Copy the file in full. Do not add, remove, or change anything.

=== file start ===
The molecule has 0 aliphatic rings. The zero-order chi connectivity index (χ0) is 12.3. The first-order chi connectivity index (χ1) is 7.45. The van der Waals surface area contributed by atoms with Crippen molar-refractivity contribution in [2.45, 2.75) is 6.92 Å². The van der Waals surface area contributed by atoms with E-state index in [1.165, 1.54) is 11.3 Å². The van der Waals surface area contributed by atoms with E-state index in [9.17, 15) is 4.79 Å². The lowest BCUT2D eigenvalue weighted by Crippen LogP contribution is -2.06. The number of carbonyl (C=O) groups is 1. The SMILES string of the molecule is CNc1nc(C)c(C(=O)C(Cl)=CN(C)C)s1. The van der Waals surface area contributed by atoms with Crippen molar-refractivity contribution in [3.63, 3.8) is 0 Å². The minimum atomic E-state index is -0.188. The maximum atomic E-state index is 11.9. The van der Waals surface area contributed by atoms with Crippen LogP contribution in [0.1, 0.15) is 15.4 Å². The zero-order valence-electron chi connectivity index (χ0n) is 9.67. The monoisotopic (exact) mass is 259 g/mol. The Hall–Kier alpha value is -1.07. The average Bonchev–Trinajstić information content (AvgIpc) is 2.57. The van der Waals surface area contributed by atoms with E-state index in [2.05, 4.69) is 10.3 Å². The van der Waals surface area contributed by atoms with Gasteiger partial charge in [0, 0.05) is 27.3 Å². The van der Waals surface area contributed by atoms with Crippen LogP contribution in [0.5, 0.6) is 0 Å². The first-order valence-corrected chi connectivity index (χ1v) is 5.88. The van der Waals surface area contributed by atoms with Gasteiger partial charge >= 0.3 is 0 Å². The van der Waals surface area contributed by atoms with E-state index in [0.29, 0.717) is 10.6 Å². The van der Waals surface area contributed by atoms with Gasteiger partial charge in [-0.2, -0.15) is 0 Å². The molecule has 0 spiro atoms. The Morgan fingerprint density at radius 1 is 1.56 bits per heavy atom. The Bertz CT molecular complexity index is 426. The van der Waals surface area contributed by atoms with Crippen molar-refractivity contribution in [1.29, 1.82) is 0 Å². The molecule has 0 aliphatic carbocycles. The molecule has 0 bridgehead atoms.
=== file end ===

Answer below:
The molecule has 0 aliphatic rings. The zero-order chi connectivity index (χ0) is 12.3. The first-order chi connectivity index (χ1) is 7.45. The van der Waals surface area contributed by atoms with Crippen molar-refractivity contribution in [2.45, 2.75) is 6.92 Å². The van der Waals surface area contributed by atoms with E-state index in [1.165, 1.54) is 11.3 Å². The van der Waals surface area contributed by atoms with E-state index in [9.17, 15) is 4.79 Å². The lowest BCUT2D eigenvalue weighted by Crippen LogP contribution is -2.06. The number of carbonyl (C=O) groups is 1. The SMILES string of the molecule is CNc1nc(C)c(C(=O)C(Cl)=CN(C)C)s1. The van der Waals surface area contributed by atoms with Crippen molar-refractivity contribution in [3.63, 3.8) is 0 Å². The minimum atomic E-state index is -0.188. The maximum atomic E-state index is 11.9. The van der Waals surface area contributed by atoms with Crippen LogP contribution in [0.1, 0.15) is 15.4 Å². The zero-order valence-electron chi connectivity index (χ0n) is 9.67. The monoisotopic (exact) mass is 259 g/mol. The Hall–Kier alpha value is -1.07. The average Bonchev–Trinajstić information content (AvgIpc) is 2.57. The van der Waals surface area contributed by atoms with E-state index in [2.05, 4.69) is 10.3 Å². The van der Waals surface area contributed by atoms with Gasteiger partial charge in [0, 0.05) is 27.3 Å². The van der Waals surface area contributed by atoms with Crippen LogP contribution in [0.5, 0.6) is 0 Å². The first-order valence-corrected chi connectivity index (χ1v) is 5.88. The van der Waals surface area contributed by atoms with Gasteiger partial charge >= 0.3 is 0 Å². The van der Waals surface area contributed by atoms with E-state index in [0.29, 0.717) is 10.6 Å². The van der Waals surface area contributed by atoms with Gasteiger partial charge in [-0.2, -0.15) is 0 Å². The molecule has 0 spiro atoms. The Morgan fingerprint density at radius 1 is 1.56 bits per heavy atom. The Bertz CT molecular complexity index is 426. The van der Waals surface area contributed by atoms with Crippen molar-refractivity contribution in [1.29, 1.82) is 0 Å². The molecule has 0 aliphatic carbocycles. The molecule has 0 bridgehead atoms.